Vinegar Girl is one of a new series of Shakespeare retellings, the Hogarth Shakespeare. I was intrigued as soon as I heard about them, especially since they were using several well-known authors. Anne Tyler wrote this one, and while I’ve never read any of her other books a couple of them have now been added to my TBR list.
This is a retelling of the famous “The Taming of the Shrew,” and I really very strongly feel that without a prior knowledge or reading of the play, you won’t enjoy the book very much. It’s quite short, only 237 pages, and to me felt like a novella read. Which is fine! I finished it in about 2 hours during a very slow afternoon at work (getting paid to read, but my boss doesn’t know that, hehe).
I really appreciate that Tyler was able to keep the humor aspect of the original – I laughed out loud at several points. Kate and Pyotr are quirky separately and amusing together. Kate’s tone is barbed but witty, and she comes across as not truly intending to hurt with her words but simply not seeing any point in the niceties of social interactions. The whole arranged marriage set-up is handled as a scam to get Kate’s father’s scientific assistant – Pyotr – a green card. Kate is understandably insulted and hurt by the scheme, but through a series of discussion and events – and a grudging sympathy for Pyotr – she is convinced.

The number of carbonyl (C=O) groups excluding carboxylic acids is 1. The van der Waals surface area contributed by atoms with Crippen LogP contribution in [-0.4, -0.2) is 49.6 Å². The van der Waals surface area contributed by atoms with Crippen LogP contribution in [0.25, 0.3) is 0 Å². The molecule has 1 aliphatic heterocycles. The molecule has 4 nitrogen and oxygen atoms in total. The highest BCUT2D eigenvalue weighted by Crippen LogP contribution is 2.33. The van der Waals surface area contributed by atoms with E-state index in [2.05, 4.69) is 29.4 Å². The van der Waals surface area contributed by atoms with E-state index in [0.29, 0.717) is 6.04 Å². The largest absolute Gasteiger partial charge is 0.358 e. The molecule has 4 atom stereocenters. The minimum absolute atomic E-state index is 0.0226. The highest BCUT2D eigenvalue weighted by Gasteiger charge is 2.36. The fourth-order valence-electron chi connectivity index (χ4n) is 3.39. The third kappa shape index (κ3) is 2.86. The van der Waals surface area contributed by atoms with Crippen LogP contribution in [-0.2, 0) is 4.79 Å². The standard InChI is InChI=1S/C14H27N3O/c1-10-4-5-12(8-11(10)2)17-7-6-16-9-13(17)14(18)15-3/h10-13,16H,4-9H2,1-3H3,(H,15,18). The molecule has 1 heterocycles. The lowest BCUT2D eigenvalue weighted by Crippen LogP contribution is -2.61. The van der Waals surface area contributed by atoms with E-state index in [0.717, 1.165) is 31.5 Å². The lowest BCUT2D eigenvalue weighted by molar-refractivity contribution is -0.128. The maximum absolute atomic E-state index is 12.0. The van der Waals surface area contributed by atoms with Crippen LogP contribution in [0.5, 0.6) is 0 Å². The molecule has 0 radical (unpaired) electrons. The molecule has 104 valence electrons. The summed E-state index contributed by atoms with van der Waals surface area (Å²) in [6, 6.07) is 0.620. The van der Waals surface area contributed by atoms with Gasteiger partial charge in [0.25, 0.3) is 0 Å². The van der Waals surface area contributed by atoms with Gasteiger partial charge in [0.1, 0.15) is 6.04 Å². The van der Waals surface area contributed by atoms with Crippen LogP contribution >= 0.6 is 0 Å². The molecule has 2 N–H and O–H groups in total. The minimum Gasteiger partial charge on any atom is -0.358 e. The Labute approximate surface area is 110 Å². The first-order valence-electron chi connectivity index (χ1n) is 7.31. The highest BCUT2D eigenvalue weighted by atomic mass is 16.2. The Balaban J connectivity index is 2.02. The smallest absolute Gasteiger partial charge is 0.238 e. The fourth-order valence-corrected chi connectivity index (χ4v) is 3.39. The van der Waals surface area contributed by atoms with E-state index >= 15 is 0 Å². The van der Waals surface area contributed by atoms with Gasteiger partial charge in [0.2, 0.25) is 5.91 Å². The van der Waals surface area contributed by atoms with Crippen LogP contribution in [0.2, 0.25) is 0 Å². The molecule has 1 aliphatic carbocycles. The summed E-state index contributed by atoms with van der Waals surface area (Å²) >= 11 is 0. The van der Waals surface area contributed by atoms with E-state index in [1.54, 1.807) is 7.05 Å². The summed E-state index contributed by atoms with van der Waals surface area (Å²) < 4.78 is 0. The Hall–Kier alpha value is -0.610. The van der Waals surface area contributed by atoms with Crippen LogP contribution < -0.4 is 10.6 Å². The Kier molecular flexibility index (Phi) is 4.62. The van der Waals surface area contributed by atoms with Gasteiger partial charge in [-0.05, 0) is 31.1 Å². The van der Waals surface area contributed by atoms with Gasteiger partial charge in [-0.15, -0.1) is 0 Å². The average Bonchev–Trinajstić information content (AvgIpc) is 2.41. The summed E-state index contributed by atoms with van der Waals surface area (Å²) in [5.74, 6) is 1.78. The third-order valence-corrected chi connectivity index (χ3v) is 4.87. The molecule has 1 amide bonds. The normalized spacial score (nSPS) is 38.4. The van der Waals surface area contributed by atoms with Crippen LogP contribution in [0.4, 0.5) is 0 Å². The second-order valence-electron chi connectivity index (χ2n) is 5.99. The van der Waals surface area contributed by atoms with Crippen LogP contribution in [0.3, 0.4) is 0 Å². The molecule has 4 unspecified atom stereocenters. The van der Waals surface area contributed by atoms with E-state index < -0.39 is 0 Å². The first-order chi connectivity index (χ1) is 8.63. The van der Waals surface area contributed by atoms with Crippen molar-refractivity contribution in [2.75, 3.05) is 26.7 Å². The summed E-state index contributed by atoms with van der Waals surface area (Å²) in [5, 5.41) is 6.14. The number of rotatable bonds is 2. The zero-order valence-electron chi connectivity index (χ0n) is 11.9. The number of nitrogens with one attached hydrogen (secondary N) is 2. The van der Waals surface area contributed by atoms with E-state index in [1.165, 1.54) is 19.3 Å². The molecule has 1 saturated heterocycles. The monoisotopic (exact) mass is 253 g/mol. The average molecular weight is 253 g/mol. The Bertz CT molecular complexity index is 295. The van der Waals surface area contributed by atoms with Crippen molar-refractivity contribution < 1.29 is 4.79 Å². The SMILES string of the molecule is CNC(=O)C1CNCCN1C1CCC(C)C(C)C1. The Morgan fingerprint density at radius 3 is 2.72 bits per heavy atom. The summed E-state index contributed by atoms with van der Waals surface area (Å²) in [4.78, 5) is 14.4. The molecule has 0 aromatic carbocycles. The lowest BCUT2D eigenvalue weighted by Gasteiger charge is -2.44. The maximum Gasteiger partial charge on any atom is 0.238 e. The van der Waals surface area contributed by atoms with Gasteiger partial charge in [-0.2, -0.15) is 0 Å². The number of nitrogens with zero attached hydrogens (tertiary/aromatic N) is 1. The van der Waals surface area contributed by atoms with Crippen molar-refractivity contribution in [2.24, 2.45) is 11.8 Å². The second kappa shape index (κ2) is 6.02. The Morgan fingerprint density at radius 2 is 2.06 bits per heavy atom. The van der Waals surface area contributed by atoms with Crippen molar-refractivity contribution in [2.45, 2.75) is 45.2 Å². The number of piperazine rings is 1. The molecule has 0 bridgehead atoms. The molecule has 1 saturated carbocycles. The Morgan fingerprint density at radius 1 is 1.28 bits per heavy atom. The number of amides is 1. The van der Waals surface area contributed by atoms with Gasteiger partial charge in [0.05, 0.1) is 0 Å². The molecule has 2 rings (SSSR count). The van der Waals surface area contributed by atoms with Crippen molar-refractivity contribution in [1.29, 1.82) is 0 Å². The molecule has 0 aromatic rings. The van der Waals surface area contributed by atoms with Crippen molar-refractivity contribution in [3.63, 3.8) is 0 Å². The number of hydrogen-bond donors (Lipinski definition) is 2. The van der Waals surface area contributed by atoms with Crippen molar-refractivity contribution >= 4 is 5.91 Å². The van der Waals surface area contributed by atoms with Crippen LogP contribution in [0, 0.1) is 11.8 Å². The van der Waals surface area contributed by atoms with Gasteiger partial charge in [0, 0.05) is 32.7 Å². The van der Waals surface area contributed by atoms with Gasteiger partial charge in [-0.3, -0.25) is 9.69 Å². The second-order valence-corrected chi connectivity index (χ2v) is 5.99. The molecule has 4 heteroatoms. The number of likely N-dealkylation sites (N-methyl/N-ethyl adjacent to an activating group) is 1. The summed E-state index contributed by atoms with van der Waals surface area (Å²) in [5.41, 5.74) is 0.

Next, Kate and Pyotr on the living-room couch, a foot of space between them, Pyotr grinning broadly and doing his arm-along-the-seat-back thing while Kate, stony-faced, poked her left hand toward the photographer to display her diamond ring.
Bunny – Bianca – is translated into a selfish, spoiled teenager, which seems fitting but limited her role somewhat more than in the original. There are a few other plot points of the original that are left out as well, but all things considered the story is definitely recognizable and it works. The interspersed text messages are a nice touch.
The one big issue I had was the iconic speech Kate makes at the end of the original play. That, to me, was the crowning jewel of the play. In this book, there is a speech, of sorts, but it feels rushed and flat. The epilogue kind of made up for it, but still. All in all though, the book is 4/5 stars. The writing is beautiful, succinct, and a real pleasure to read.
Hi Kate! We went to get marriage license!
Your father and I.
Well I hope you’ll be very happy together.
Many thanks to Blogging for Books for sending me a copy of this book in exchange for an honest review. This in no way affected my rating or thoughts on the book! 🙂